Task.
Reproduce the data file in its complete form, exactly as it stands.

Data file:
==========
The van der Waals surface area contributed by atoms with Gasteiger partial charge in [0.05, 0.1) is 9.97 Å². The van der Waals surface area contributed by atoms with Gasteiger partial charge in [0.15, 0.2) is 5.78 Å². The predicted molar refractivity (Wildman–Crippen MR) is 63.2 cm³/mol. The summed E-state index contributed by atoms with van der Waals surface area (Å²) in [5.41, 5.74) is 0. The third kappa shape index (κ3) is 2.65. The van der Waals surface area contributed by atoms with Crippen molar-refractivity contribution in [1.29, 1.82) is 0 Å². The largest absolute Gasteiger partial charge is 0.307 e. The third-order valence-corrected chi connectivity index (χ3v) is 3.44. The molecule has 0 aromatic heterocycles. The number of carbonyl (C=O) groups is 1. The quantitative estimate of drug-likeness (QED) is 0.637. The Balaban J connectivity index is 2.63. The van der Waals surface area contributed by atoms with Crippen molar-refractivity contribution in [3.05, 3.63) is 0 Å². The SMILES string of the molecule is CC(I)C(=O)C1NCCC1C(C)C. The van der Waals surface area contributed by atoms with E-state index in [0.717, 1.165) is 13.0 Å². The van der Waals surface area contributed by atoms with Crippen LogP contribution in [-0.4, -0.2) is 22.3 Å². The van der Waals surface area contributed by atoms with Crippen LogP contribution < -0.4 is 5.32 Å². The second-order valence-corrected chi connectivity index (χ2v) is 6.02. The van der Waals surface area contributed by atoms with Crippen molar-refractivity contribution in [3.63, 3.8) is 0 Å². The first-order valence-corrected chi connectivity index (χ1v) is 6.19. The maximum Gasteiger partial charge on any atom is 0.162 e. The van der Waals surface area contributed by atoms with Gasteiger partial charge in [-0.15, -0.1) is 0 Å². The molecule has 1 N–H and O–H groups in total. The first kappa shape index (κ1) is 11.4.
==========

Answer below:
The van der Waals surface area contributed by atoms with Gasteiger partial charge in [0.05, 0.1) is 9.97 Å². The van der Waals surface area contributed by atoms with Gasteiger partial charge in [0.15, 0.2) is 5.78 Å². The predicted molar refractivity (Wildman–Crippen MR) is 63.2 cm³/mol. The summed E-state index contributed by atoms with van der Waals surface area (Å²) in [5.41, 5.74) is 0. The third kappa shape index (κ3) is 2.65. The van der Waals surface area contributed by atoms with Crippen molar-refractivity contribution in [1.29, 1.82) is 0 Å². The largest absolute Gasteiger partial charge is 0.307 e. The third-order valence-corrected chi connectivity index (χ3v) is 3.44. The molecule has 0 aromatic heterocycles. The number of carbonyl (C=O) groups is 1. The quantitative estimate of drug-likeness (QED) is 0.637. The Balaban J connectivity index is 2.63. The van der Waals surface area contributed by atoms with Crippen molar-refractivity contribution in [3.05, 3.63) is 0 Å². The SMILES string of the molecule is CC(I)C(=O)C1NCCC1C(C)C. The van der Waals surface area contributed by atoms with E-state index in [0.717, 1.165) is 13.0 Å². The van der Waals surface area contributed by atoms with Crippen LogP contribution in [-0.4, -0.2) is 22.3 Å². The van der Waals surface area contributed by atoms with Crippen LogP contribution < -0.4 is 5.32 Å². The second-order valence-corrected chi connectivity index (χ2v) is 6.02. The van der Waals surface area contributed by atoms with Crippen molar-refractivity contribution in [3.63, 3.8) is 0 Å². The first-order valence-corrected chi connectivity index (χ1v) is 6.19. The maximum Gasteiger partial charge on any atom is 0.162 e. The van der Waals surface area contributed by atoms with Gasteiger partial charge in [-0.15, -0.1) is 0 Å². The molecule has 1 N–H and O–H groups in total. The first kappa shape index (κ1) is 11.4.